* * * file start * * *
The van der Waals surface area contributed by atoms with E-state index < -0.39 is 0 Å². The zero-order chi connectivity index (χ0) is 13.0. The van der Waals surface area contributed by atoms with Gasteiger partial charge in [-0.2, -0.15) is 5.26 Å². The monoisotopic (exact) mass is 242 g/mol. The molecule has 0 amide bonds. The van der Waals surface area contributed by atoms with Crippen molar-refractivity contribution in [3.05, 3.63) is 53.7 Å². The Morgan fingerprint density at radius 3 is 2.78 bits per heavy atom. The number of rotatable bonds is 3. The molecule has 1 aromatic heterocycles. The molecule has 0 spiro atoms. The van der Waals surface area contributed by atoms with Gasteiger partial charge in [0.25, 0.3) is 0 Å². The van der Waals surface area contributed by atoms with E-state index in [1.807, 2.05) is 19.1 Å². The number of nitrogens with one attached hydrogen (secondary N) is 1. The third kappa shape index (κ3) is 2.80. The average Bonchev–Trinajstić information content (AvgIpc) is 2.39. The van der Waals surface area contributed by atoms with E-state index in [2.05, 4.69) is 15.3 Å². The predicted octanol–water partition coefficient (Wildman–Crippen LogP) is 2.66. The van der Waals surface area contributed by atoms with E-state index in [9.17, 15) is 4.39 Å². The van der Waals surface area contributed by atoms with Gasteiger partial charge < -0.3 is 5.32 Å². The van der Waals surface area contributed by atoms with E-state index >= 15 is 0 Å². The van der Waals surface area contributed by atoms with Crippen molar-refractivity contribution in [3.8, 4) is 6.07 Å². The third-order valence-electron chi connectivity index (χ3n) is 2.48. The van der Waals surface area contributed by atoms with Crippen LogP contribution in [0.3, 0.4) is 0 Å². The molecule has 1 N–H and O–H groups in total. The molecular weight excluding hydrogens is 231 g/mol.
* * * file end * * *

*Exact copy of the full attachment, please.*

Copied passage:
The van der Waals surface area contributed by atoms with E-state index < -0.39 is 0 Å². The zero-order chi connectivity index (χ0) is 13.0. The van der Waals surface area contributed by atoms with Gasteiger partial charge in [-0.2, -0.15) is 5.26 Å². The monoisotopic (exact) mass is 242 g/mol. The molecule has 0 amide bonds. The van der Waals surface area contributed by atoms with Crippen molar-refractivity contribution in [3.05, 3.63) is 53.7 Å². The Morgan fingerprint density at radius 3 is 2.78 bits per heavy atom. The number of rotatable bonds is 3. The molecule has 1 aromatic heterocycles. The molecule has 0 spiro atoms. The van der Waals surface area contributed by atoms with Gasteiger partial charge in [0.25, 0.3) is 0 Å². The van der Waals surface area contributed by atoms with E-state index in [1.807, 2.05) is 19.1 Å². The number of nitrogens with one attached hydrogen (secondary N) is 1. The third kappa shape index (κ3) is 2.80. The average Bonchev–Trinajstić information content (AvgIpc) is 2.39. The van der Waals surface area contributed by atoms with E-state index in [2.05, 4.69) is 15.3 Å². The predicted octanol–water partition coefficient (Wildman–Crippen LogP) is 2.66. The van der Waals surface area contributed by atoms with E-state index in [9.17, 15) is 4.39 Å². The van der Waals surface area contributed by atoms with Gasteiger partial charge < -0.3 is 5.32 Å². The van der Waals surface area contributed by atoms with E-state index >= 15 is 0 Å². The van der Waals surface area contributed by atoms with Crippen molar-refractivity contribution in [3.8, 4) is 6.07 Å². The third-order valence-electron chi connectivity index (χ3n) is 2.48. The van der Waals surface area contributed by atoms with Crippen LogP contribution in [0.3, 0.4) is 0 Å². The molecule has 1 N–H and O–H groups in total. The molecular weight excluding hydrogens is 231 g/mol.